Maritime transportation remains the go-to method when it comes to trading in bulk, with international shipments being responsible for close to 90% of goods. This provides an ideal platform for smuggling illegal goods as well, which in-turn makes maritime security a matter of great importance to businesses and governments alike. To combat against nefarious actors at sea, we cannot simply make more boats and have more boat police prowling the oceans. Have you seen the ocean? It’s huge. We need to target smarter and let the power of Machine Learning perform its magic. When applied correctly, Machine Learning can save time, resources and money. One effective way to utilize Machine Learning in the maritime domain is to apply it to the vessel’s Automatic Identification System (AIS).
Automatic Identification System was developed years ago as a safety mechanism for vessels transiting the seas. It is the primary system used to track the global fleet and is updated regularly to show actual navigational locations. It also rapidly transmits a variety of ship information between vessels and shoreside stations such as the ship’s weight, location, speed, MMSI (Maritime Mobile Service Identity) number, type of ship, and various other characteristics about the vessel or the voyage. Since this system originally launched back in the early 1990’s, there is a lot of historical data we can apply to machine learning to assess risk, performance, safety and economic health.
Analyzing historical data can lead to the implementation of learning algorithms that determine deviations in maritime environments. These deviations can, in turn, lead to informed risk assessments. Mitigating risk becomes simpler with Machine Learning when vast amounts of historical data are available. This data helps build a normal operating profile for each vessel which is the first critical step to applying a machine learning application.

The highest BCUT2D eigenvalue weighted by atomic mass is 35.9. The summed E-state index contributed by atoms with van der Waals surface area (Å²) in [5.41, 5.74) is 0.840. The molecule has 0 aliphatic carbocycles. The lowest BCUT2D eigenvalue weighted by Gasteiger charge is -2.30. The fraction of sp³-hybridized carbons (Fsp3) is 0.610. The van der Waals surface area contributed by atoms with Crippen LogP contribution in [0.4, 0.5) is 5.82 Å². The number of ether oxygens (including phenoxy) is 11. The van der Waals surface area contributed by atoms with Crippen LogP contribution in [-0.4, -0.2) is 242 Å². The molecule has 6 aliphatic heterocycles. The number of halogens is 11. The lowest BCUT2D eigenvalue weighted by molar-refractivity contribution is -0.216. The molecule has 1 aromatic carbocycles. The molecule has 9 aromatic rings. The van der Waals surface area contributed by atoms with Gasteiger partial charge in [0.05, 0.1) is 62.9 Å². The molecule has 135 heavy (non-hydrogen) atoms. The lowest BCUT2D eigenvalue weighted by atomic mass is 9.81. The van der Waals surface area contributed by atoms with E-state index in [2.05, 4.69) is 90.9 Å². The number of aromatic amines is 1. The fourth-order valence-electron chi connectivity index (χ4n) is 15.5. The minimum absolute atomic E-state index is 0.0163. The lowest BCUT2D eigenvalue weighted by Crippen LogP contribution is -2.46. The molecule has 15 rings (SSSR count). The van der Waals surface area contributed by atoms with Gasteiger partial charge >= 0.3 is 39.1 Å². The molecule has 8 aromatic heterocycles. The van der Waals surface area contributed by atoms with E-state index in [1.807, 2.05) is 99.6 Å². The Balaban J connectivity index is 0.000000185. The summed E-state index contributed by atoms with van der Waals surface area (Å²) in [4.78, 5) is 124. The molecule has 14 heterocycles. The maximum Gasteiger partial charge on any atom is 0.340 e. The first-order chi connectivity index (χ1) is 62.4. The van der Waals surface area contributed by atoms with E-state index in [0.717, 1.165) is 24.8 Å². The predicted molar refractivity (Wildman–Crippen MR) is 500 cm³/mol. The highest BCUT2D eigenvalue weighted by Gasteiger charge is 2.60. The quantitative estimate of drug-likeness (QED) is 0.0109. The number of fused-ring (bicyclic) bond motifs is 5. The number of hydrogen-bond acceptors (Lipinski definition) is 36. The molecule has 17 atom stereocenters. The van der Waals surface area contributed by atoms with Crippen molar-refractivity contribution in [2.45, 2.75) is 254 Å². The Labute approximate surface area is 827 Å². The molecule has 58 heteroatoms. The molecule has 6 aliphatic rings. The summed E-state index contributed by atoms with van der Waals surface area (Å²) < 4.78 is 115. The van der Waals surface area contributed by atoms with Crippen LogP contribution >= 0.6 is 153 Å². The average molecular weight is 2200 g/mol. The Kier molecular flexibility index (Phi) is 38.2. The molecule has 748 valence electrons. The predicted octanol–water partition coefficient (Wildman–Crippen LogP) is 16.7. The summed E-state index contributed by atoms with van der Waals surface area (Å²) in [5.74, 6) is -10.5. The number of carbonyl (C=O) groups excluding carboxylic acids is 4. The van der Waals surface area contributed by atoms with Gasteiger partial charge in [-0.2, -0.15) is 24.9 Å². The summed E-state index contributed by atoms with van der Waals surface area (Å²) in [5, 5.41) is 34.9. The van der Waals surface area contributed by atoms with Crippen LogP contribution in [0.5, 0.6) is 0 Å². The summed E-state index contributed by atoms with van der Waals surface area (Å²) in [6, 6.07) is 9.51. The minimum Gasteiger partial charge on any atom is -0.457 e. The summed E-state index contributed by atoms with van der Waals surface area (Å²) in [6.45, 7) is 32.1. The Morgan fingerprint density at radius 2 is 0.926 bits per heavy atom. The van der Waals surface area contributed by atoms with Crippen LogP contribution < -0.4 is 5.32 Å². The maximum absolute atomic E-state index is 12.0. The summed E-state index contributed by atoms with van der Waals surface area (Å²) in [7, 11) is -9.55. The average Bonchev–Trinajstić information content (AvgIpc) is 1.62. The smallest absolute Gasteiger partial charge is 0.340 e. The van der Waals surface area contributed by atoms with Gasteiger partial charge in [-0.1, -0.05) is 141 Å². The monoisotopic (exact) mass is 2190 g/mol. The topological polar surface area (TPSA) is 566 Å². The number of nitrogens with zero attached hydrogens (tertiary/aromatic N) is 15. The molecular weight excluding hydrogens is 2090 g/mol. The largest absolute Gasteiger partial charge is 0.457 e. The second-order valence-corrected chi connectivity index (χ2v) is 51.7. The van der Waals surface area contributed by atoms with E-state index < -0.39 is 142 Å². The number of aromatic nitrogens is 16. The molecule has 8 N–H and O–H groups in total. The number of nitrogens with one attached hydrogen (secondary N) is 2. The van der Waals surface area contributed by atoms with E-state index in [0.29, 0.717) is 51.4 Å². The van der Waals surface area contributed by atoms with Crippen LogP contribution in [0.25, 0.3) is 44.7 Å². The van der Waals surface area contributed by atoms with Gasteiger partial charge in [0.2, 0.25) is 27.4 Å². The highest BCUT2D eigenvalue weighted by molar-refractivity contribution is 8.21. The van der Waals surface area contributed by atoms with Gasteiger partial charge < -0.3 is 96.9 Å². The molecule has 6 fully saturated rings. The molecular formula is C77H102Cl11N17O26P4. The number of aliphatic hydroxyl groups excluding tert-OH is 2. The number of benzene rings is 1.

There are a few different machine learning methods that help organize the AIS data. These machine learning methods are specific to anomaly detection within large datasets. Those methods involve supervised and unsupervised learning and rely on the validity of the data. I know you’ve heard of “crap in”, “crap out”, which is a simple way to say the data needs to be verified or the output is going to be useless. The larger the data set of known, corroborated events or activities, the more reliable the data. I’ll spare everyone the mathematics behind these methods because they can be extensive, but those wanting a deeper knowledge of them are encouraged to check out a thesis written by Jacob Coleman on implementing these methods when it comes to analyzing AIS data (https://core.ac.uk/download/pdf/322935023.pdf).
Bad actors in maritime environments consistently tamper with their AIS data to conceal their true identities or movements while at sea. And why not since they’re the ones inputting the data into the AIS device. They will either switch off the AIS device on the ship or they can even go as far as to send out false AIS data. This is becoming more popular among criminals. It’s because this data can be so easily manipulated that makes these machine learning methods/AI so important when it comes to maritime security. As bad actors continue to fib about their positional data in a consistent way, the AI has new deviations or classifications to isolate. The machine learning methods can only take us so far. Companies will still have to hire an analyst or a data scientist to make sense of whatever deviations or anomalies are discovered. This job will become more and more important as digital data informs and influences more marketplaces, not only maritime trade.